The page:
Maybe, but it’s fair to note that it has been a way out of serious religious commitment for many people. WK offers one example:
Biologist Stephen Matheson is a longtime critic of the theory of intelligent design. His extensive attacks on Stephen Meyer’s Signature in the Cell, for one, ranged from the substantive to the trivial and personal. The tone was frequently…abrasive, and we responded at the time. With Arthur Hunt, Dr. Matheson has debated Dr. Meyer in a forum at Biola University. Formerly a professor at an Evangelical Christian school, Calvin College, Matheson is still listed as a Blog Author at the theistic evolutionary website BioLogos, where it notes that he enjoys “explor[ing] issues of science and Christian faith.”
Well, his theistic evolutionary explorations have now terminated. As he reports on his personal blog page, where he took a hiatus of more than five years along with a break from his teaching, he is “happily” no longer a Christian.Wintery Knight, “Can A Person Believe in Both God and Darwinian Evolution?” at Wintery Knight
WK goes on to talk about Howard Van Till, also a Darwin defender, once at Calvin College and now an adherent of Freethought (?).
One of the outcomes of the huge backlist of stories here at UD (over 24,000) is that interesting stuff turns up in searches. We ran a search on Matheson and this stuff came up from 2011 about why he is no longer at Calvin College: “Calvin College leaders sent a letter to students, parents, faculty and staff Friday saying a professor resigned after a student claimed she had a ‘multi-year sexual relationship’ with him, a college spokesman confirmed.”
Note: The original link out from UD to Fox News at that time is dead. But a search on expected terms turned up the page linked at this post from mlive in Grand Rapids.
Again, a link from UD to a remarkable statement by Matheson at his blog a decade ago went dead. But we found it at ScienceBlogs, courtesy tfk on April 12, 2012: “Your Discovery Institute is a horrific mistake, an epic intellectual tragedy that is degrading the minds of those who consume its products and bringing dishonor to you and to the church. It is for good reason that Casey Luskin is held in such extreme contempt by your movement’s critics, and there’s something truly sick about the pattern of attacks that your operatives launched in the weeks after the Biola event. It’s clear that you have a cadre of attack dogs that do this work for you, and some of them seem unconstrained by standards of integrity. I can’t state this strongly enough: the Discovery Institute is a dangerous cancer on the Christian intellect, both because of its unyielding commitment to dishonesty and because of its creepy mission to undermine science itself. I’d like to see you do better, but I have no such hope for your institute. It needs to be destroyed, and I will do what I can to bring that about.”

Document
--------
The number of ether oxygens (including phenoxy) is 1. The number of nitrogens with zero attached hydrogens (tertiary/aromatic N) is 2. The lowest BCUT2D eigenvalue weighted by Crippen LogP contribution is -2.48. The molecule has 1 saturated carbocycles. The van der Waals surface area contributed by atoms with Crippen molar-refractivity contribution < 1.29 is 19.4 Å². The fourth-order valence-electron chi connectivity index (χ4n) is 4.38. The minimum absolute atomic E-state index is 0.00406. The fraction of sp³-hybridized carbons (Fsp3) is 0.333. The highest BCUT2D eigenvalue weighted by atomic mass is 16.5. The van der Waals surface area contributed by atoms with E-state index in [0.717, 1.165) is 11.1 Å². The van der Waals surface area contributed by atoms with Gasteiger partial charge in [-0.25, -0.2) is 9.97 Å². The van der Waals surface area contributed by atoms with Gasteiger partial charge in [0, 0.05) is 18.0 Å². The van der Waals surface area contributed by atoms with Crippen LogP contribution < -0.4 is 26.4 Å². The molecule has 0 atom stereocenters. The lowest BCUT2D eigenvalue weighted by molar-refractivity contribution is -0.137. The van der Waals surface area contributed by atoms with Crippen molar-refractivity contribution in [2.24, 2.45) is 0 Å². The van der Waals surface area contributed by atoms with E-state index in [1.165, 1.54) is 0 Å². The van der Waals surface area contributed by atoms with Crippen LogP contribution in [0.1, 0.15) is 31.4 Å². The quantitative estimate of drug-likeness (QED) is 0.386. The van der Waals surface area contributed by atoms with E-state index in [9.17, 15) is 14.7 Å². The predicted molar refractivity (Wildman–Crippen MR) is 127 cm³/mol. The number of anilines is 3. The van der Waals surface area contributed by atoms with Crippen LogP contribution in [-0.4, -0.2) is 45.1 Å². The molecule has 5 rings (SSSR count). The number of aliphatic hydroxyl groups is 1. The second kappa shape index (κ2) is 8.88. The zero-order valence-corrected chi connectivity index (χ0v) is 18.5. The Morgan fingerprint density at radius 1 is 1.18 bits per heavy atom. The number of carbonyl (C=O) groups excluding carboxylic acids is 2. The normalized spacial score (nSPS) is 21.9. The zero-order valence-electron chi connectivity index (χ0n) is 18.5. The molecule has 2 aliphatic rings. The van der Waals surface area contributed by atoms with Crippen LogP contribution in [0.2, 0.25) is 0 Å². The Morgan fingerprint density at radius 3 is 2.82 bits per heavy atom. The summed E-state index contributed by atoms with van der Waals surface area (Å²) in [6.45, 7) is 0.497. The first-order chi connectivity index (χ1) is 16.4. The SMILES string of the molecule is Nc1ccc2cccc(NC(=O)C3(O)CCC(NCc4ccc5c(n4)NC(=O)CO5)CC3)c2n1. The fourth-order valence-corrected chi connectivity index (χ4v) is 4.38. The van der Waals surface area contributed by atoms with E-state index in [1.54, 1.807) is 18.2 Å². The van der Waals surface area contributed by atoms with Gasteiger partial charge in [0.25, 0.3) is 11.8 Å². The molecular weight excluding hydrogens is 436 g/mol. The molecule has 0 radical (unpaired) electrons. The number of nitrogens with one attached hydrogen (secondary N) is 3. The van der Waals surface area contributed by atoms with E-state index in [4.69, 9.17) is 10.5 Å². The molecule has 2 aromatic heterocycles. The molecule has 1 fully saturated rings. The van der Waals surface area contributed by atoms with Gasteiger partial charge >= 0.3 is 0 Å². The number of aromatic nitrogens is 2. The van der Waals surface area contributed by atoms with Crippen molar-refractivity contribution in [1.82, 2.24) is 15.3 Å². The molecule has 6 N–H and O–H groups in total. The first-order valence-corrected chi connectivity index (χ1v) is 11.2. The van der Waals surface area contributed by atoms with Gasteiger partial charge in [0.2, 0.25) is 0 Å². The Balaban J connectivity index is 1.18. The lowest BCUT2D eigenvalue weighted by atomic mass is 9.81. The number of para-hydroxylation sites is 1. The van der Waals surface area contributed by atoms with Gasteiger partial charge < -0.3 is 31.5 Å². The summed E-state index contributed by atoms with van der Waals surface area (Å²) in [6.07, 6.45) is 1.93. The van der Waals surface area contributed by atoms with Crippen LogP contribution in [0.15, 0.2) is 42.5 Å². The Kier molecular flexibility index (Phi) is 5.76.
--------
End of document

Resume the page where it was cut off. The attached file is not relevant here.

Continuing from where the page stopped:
Matheson now blogs at (but, of course) Peaceful Science where he describes himself as a “secular humanist” (August 3, 2020).
All of which raises a question: Do people embrace Darwinism and then lose their faith? Or is it more like this: Darwinism is a convenient and socially acceptable explanation for loss of faith, which may also have other roots?